In the dark, the flashlight in my pocket chafes against my thigh and I watch northern Michigan huff out its pudding-night. Stars pout stupidly in the sky. A plane hobbles past; I say, “Is that a satellite?” My friend shakes his head no. Somebody else calls me cute for dreaming. In the night, surrounded by a smattering of sand and beetles, I feel itchy. Exhausted. Filled with ache and temperature and unrest.
Frequently, I’m told by others that I’m “small” or “cute.” Ironically, I feel neither. At home, I rifle through our cabinet and eat all the pita chips. I forget to sweep the floors. I overbook myself frequently; fall in love on the hour. Most days, I’m awkward and shy and filled with a windowless joy. People shake their heads. People point and call me “petite.” I’m five feet. The man carting cans of Coca Cola at Meijer tells me not to look at it as a diss. “Let’s put it this way,” he laughs, “You’re fun-sized.”
At work, I’m called “cute” by a co-worker, who chirps out, “You’re just like, the cutest person I’ve ever seen!” and crushes me in a hug. A yellow dog hair rides her shirt collar, and I’m immediately filled with a watery rage. I have biceps. I clip my nails. I have hair that tussles down a wide back. I’m twenty years old, and I’m frequently pegged by others as “cute.”
Cuteness and smallness are terms that are shoved into my world often — by strangers, friends, and peers. They’re not intended as insults. After all, I’m five feet tall. I write poems. I eat sugar. I wear children’s size Nike sneakers. Fireflies light me up with glee.
Still, the project of naming others can become one-dimensional, squashing down, rather than lifting up.
The word “cute” has its rightful place. In the daycare center where I work, we circulate the word frequently. Cute kids. Cute bangs and lost baby teeth. Cute Lego blocks shaped into castles and crayons. At my other job waiting tables, we discuss cuteness in the context of the elderly woman who slides into the restaurant in plum-colored shoes and matching sunglasses, dicing her dill pickle with a fork. Cute baby on the patio, mashing his macaroni with a fat fist. Cute dog slurping from the water bowl. Cute, wagging tail.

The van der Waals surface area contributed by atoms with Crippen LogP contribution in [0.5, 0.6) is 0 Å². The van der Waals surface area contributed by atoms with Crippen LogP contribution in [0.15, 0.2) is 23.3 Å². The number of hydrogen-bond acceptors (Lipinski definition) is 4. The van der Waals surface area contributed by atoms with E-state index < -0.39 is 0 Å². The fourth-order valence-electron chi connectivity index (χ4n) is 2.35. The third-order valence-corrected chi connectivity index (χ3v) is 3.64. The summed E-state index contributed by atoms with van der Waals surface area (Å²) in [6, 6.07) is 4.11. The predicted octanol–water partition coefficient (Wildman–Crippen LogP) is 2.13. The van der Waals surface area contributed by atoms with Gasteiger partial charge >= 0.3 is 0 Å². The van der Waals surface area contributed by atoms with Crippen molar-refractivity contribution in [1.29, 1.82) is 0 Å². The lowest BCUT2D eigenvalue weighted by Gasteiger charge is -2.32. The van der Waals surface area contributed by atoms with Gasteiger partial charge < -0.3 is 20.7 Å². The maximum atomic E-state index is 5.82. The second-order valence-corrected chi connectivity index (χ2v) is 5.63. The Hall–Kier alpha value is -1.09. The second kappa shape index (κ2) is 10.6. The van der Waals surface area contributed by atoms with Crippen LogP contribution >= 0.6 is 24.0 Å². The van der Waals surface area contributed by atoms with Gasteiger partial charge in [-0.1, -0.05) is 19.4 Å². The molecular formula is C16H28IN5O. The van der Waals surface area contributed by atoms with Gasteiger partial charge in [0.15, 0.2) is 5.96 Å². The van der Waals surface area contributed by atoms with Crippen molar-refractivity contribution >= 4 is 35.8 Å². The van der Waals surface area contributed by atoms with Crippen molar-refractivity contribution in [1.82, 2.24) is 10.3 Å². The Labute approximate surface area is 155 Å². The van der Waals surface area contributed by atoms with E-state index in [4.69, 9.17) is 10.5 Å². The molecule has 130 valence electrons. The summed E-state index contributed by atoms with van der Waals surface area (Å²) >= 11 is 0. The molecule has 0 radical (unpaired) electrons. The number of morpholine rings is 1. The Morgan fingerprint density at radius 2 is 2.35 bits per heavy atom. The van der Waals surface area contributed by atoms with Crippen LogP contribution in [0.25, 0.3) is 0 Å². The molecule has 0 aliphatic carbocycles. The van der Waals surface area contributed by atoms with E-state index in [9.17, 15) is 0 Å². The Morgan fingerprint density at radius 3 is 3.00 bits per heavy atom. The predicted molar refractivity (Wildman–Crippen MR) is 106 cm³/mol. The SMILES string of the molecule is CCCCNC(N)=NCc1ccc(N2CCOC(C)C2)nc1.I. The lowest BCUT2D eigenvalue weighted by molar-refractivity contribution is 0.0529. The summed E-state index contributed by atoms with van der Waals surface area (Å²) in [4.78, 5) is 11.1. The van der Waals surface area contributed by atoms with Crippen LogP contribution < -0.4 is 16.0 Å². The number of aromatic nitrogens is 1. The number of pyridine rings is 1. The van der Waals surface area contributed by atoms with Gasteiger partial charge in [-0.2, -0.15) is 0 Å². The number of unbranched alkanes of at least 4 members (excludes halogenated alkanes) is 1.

For all the times I’m forecast with the word “cute,” cuteness itself seems foreign to me. “Cute” doesn’t strut. “Cute” doesn’t drink its chocolate milkshake with bare feet, perched by the electric socket in July heat. “Cute” doesn’t place its hand on its hip, talking back. There seems to be a strange glossiness that accompanies cuteness. What is nonthreatening, easily cooed at, easily pet on the head — that’s cute.
As a “petite” Asian-American woman, I find it incredibly important to redefine my own sense of space. I find it urgent to shout, to bust out of the words I’m given or made to wear. There’s wonder in shaping the world with my own two hands: Why “cute”? Why “small”? When frozen in these words, how can I do my own kind of snipping? How can I uncover? How can I groove or glow?
Instead of settling into these names, it’s important that we roll into and out of them. The practice of naming with language has such a slow-churned power — it’s important that we don’t retreat. I aim to challenge myself to twist these words inside-out. Smallness, cuteness — I fall into that and so much more. For me, what’s intriguing is that these terms have never aligned with how I feel. So the bigger project becomes navigating a world where I am seen as X but shimmy into Y.
While, at times, it’s frustrating to be pinned down into these terms, I also find that it introduces a sense of awe into my own work and the ways I practice self-care. I appreciate moments of self-hugeness much, much more. I ask questions. I can be cute or small, but I can also brim full of sass, song, trouble. In cuteness, in smallness — I do not rest. I am out-of-breath, I run, I marvel.
In a writing prompt, the poet Shira Erlichman encourages others to, “Snatch a potent name back from the air. (…) How do you make or re-make it? Shake the snowglobe of the name: what floats, what sinks?”
For me, “cute” and “small” give me opportunities to claim mightiness and power in revolutionary ways. I can be cute, but I can also be dimensional. I can name myself — loud-mouthed, long-haired, tall-hearted, giant in wonder, giant in love.
Carlina Duan can be reached at email@example.com.